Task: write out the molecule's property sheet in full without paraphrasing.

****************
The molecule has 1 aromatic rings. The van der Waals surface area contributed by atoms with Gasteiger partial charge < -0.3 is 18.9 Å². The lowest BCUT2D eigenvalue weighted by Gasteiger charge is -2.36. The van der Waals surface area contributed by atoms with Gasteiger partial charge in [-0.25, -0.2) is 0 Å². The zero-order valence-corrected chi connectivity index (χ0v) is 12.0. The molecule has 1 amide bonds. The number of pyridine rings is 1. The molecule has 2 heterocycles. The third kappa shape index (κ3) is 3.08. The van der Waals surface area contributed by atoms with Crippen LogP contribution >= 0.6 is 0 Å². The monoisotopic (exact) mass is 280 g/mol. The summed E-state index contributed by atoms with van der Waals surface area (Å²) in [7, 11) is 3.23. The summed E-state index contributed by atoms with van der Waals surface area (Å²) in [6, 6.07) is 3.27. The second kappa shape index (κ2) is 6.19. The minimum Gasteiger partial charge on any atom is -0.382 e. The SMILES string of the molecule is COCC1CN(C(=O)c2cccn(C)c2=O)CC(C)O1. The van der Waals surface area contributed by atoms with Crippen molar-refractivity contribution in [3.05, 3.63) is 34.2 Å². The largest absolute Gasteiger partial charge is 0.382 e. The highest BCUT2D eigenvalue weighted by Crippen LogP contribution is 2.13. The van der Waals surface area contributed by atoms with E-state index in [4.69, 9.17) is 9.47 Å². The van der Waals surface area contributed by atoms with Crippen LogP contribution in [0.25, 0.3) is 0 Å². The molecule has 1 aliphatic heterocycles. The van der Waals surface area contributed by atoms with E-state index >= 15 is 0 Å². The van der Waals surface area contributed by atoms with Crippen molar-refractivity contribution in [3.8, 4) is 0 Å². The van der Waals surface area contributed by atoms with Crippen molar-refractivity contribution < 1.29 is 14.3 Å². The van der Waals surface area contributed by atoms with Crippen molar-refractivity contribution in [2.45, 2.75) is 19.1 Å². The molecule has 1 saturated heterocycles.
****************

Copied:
The molecule has 1 aromatic rings. The van der Waals surface area contributed by atoms with Gasteiger partial charge < -0.3 is 18.9 Å². The lowest BCUT2D eigenvalue weighted by Gasteiger charge is -2.36. The van der Waals surface area contributed by atoms with Gasteiger partial charge in [-0.25, -0.2) is 0 Å². The zero-order valence-corrected chi connectivity index (χ0v) is 12.0. The molecule has 1 amide bonds. The number of pyridine rings is 1. The molecule has 2 heterocycles. The third kappa shape index (κ3) is 3.08. The van der Waals surface area contributed by atoms with Crippen LogP contribution >= 0.6 is 0 Å². The monoisotopic (exact) mass is 280 g/mol. The summed E-state index contributed by atoms with van der Waals surface area (Å²) in [7, 11) is 3.23. The summed E-state index contributed by atoms with van der Waals surface area (Å²) in [6, 6.07) is 3.27. The second kappa shape index (κ2) is 6.19. The minimum Gasteiger partial charge on any atom is -0.382 e. The SMILES string of the molecule is COCC1CN(C(=O)c2cccn(C)c2=O)CC(C)O1. The van der Waals surface area contributed by atoms with Crippen molar-refractivity contribution in [3.05, 3.63) is 34.2 Å². The largest absolute Gasteiger partial charge is 0.382 e. The highest BCUT2D eigenvalue weighted by Crippen LogP contribution is 2.13. The van der Waals surface area contributed by atoms with E-state index in [4.69, 9.17) is 9.47 Å². The van der Waals surface area contributed by atoms with Crippen LogP contribution in [0.25, 0.3) is 0 Å². The molecule has 1 aliphatic heterocycles. The van der Waals surface area contributed by atoms with E-state index >= 15 is 0 Å². The van der Waals surface area contributed by atoms with Crippen molar-refractivity contribution in [3.8, 4) is 0 Å². The van der Waals surface area contributed by atoms with Crippen molar-refractivity contribution < 1.29 is 14.3 Å². The van der Waals surface area contributed by atoms with Crippen molar-refractivity contribution in [2.45, 2.75) is 19.1 Å². The molecule has 1 saturated heterocycles.